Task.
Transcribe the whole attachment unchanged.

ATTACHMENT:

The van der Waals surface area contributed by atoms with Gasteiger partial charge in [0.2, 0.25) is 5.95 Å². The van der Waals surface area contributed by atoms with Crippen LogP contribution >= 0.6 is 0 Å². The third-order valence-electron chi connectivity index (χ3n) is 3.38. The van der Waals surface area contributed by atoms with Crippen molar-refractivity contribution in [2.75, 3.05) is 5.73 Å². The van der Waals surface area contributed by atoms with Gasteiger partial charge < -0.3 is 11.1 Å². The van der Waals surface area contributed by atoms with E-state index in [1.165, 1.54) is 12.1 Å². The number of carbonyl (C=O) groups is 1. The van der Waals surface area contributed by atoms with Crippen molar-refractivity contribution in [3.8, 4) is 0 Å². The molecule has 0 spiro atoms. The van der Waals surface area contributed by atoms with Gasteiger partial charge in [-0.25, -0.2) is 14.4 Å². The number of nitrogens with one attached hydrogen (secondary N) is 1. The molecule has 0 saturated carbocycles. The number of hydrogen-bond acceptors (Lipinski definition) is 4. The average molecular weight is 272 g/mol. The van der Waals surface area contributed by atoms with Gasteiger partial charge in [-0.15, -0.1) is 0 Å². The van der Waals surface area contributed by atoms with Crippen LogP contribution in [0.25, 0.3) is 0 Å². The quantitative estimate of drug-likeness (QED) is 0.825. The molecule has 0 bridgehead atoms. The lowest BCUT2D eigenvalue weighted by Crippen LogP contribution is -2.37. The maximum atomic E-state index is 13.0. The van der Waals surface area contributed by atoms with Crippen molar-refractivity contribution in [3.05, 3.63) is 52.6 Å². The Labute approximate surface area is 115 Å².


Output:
The van der Waals surface area contributed by atoms with Gasteiger partial charge in [0.2, 0.25) is 5.95 Å². The van der Waals surface area contributed by atoms with Crippen LogP contribution >= 0.6 is 0 Å². The third-order valence-electron chi connectivity index (χ3n) is 3.38. The van der Waals surface area contributed by atoms with Crippen molar-refractivity contribution in [2.75, 3.05) is 5.73 Å². The van der Waals surface area contributed by atoms with Gasteiger partial charge < -0.3 is 11.1 Å². The van der Waals surface area contributed by atoms with E-state index in [1.165, 1.54) is 12.1 Å². The number of carbonyl (C=O) groups is 1. The van der Waals surface area contributed by atoms with Crippen molar-refractivity contribution in [3.8, 4) is 0 Å². The molecule has 0 spiro atoms. The van der Waals surface area contributed by atoms with Gasteiger partial charge in [-0.25, -0.2) is 14.4 Å². The number of nitrogens with one attached hydrogen (secondary N) is 1. The molecule has 0 saturated carbocycles. The number of hydrogen-bond acceptors (Lipinski definition) is 4. The average molecular weight is 272 g/mol. The van der Waals surface area contributed by atoms with Gasteiger partial charge in [-0.15, -0.1) is 0 Å². The van der Waals surface area contributed by atoms with Crippen LogP contribution in [0.25, 0.3) is 0 Å². The quantitative estimate of drug-likeness (QED) is 0.825. The molecule has 0 bridgehead atoms. The lowest BCUT2D eigenvalue weighted by Crippen LogP contribution is -2.37. The maximum atomic E-state index is 13.0. The van der Waals surface area contributed by atoms with Crippen molar-refractivity contribution in [3.05, 3.63) is 52.6 Å². The Labute approximate surface area is 115 Å².